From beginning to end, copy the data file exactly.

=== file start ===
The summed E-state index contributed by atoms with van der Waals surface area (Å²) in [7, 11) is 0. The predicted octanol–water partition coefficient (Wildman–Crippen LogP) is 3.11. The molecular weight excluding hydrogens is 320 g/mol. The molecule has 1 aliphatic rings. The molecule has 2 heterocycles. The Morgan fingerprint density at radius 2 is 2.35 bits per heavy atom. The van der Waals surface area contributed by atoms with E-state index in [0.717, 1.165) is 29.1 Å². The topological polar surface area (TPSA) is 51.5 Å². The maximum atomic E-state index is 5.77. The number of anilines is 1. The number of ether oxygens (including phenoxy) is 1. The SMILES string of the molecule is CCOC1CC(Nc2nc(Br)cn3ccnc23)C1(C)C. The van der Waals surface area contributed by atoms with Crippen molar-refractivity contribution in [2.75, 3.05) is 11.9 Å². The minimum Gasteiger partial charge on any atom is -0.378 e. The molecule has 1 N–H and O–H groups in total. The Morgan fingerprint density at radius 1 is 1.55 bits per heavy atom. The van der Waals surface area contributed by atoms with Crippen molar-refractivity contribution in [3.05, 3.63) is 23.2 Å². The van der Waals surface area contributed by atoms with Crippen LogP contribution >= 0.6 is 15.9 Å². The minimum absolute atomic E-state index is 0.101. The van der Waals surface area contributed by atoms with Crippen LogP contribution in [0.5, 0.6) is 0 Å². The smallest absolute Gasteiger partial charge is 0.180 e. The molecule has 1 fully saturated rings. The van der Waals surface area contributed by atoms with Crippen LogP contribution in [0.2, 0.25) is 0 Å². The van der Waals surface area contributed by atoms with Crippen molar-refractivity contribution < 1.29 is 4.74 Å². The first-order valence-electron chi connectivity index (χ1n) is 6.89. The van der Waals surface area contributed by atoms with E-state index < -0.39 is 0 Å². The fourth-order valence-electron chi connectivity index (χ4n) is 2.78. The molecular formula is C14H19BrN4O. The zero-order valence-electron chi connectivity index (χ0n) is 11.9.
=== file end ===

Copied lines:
The summed E-state index contributed by atoms with van der Waals surface area (Å²) in [7, 11) is 0. The predicted octanol–water partition coefficient (Wildman–Crippen LogP) is 3.11. The molecular weight excluding hydrogens is 320 g/mol. The molecule has 1 aliphatic rings. The molecule has 2 heterocycles. The Morgan fingerprint density at radius 2 is 2.35 bits per heavy atom. The van der Waals surface area contributed by atoms with E-state index in [0.717, 1.165) is 29.1 Å². The topological polar surface area (TPSA) is 51.5 Å². The maximum atomic E-state index is 5.77. The number of anilines is 1. The number of ether oxygens (including phenoxy) is 1. The SMILES string of the molecule is CCOC1CC(Nc2nc(Br)cn3ccnc23)C1(C)C. The van der Waals surface area contributed by atoms with Crippen molar-refractivity contribution in [2.75, 3.05) is 11.9 Å². The minimum Gasteiger partial charge on any atom is -0.378 e. The molecule has 1 N–H and O–H groups in total. The Morgan fingerprint density at radius 1 is 1.55 bits per heavy atom. The van der Waals surface area contributed by atoms with Crippen molar-refractivity contribution in [3.05, 3.63) is 23.2 Å². The van der Waals surface area contributed by atoms with Crippen LogP contribution >= 0.6 is 15.9 Å². The minimum absolute atomic E-state index is 0.101. The van der Waals surface area contributed by atoms with Crippen LogP contribution in [0.5, 0.6) is 0 Å². The smallest absolute Gasteiger partial charge is 0.180 e. The molecule has 1 fully saturated rings. The van der Waals surface area contributed by atoms with Crippen LogP contribution in [0.2, 0.25) is 0 Å². The van der Waals surface area contributed by atoms with Crippen molar-refractivity contribution < 1.29 is 4.74 Å². The first-order valence-electron chi connectivity index (χ1n) is 6.89. The van der Waals surface area contributed by atoms with E-state index < -0.39 is 0 Å². The fourth-order valence-electron chi connectivity index (χ4n) is 2.78. The molecular formula is C14H19BrN4O. The zero-order valence-electron chi connectivity index (χ0n) is 11.9.